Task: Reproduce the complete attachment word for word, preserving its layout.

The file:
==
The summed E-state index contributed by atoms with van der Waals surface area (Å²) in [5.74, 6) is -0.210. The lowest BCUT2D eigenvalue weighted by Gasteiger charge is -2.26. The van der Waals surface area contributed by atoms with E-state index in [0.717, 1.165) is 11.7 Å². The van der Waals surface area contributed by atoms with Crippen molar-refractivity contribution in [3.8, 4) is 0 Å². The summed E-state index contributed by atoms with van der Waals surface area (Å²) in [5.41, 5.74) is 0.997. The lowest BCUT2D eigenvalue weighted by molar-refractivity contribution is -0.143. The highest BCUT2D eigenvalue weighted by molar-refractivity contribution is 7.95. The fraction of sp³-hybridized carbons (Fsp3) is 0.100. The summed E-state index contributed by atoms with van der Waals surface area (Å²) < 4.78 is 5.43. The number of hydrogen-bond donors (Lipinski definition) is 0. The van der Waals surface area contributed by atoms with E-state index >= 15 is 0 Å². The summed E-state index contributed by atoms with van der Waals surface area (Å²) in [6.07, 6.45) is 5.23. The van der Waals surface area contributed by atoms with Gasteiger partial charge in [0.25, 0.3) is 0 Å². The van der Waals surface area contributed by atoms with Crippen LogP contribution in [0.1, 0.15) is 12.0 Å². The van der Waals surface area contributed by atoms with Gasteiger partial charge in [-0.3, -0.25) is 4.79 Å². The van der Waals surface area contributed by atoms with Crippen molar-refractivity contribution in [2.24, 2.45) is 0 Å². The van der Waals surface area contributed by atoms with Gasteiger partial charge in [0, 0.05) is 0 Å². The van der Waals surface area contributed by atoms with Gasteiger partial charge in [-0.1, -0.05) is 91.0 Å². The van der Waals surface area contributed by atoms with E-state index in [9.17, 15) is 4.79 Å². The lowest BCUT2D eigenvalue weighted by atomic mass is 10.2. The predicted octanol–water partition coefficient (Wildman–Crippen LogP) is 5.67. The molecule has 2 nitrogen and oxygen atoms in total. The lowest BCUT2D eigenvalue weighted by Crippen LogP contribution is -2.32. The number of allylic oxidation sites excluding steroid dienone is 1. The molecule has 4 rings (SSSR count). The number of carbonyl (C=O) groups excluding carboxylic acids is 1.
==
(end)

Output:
The summed E-state index contributed by atoms with van der Waals surface area (Å²) in [5.74, 6) is -0.210. The lowest BCUT2D eigenvalue weighted by Gasteiger charge is -2.26. The van der Waals surface area contributed by atoms with E-state index in [0.717, 1.165) is 11.7 Å². The van der Waals surface area contributed by atoms with Crippen molar-refractivity contribution in [3.8, 4) is 0 Å². The summed E-state index contributed by atoms with van der Waals surface area (Å²) in [5.41, 5.74) is 0.997. The lowest BCUT2D eigenvalue weighted by molar-refractivity contribution is -0.143. The highest BCUT2D eigenvalue weighted by molar-refractivity contribution is 7.95. The fraction of sp³-hybridized carbons (Fsp3) is 0.100. The summed E-state index contributed by atoms with van der Waals surface area (Å²) < 4.78 is 5.43. The number of hydrogen-bond donors (Lipinski definition) is 0. The van der Waals surface area contributed by atoms with E-state index >= 15 is 0 Å². The summed E-state index contributed by atoms with van der Waals surface area (Å²) in [6.07, 6.45) is 5.23. The van der Waals surface area contributed by atoms with Gasteiger partial charge in [0.25, 0.3) is 0 Å². The van der Waals surface area contributed by atoms with Crippen LogP contribution in [0.1, 0.15) is 12.0 Å². The van der Waals surface area contributed by atoms with Gasteiger partial charge in [-0.3, -0.25) is 4.79 Å². The van der Waals surface area contributed by atoms with Crippen molar-refractivity contribution in [2.24, 2.45) is 0 Å². The van der Waals surface area contributed by atoms with Gasteiger partial charge in [0, 0.05) is 0 Å². The van der Waals surface area contributed by atoms with Gasteiger partial charge in [-0.1, -0.05) is 91.0 Å². The van der Waals surface area contributed by atoms with E-state index in [9.17, 15) is 4.79 Å². The lowest BCUT2D eigenvalue weighted by atomic mass is 10.2. The predicted octanol–water partition coefficient (Wildman–Crippen LogP) is 5.67. The molecule has 2 nitrogen and oxygen atoms in total. The lowest BCUT2D eigenvalue weighted by Crippen LogP contribution is -2.32. The number of allylic oxidation sites excluding steroid dienone is 1. The molecule has 4 rings (SSSR count). The number of carbonyl (C=O) groups excluding carboxylic acids is 1.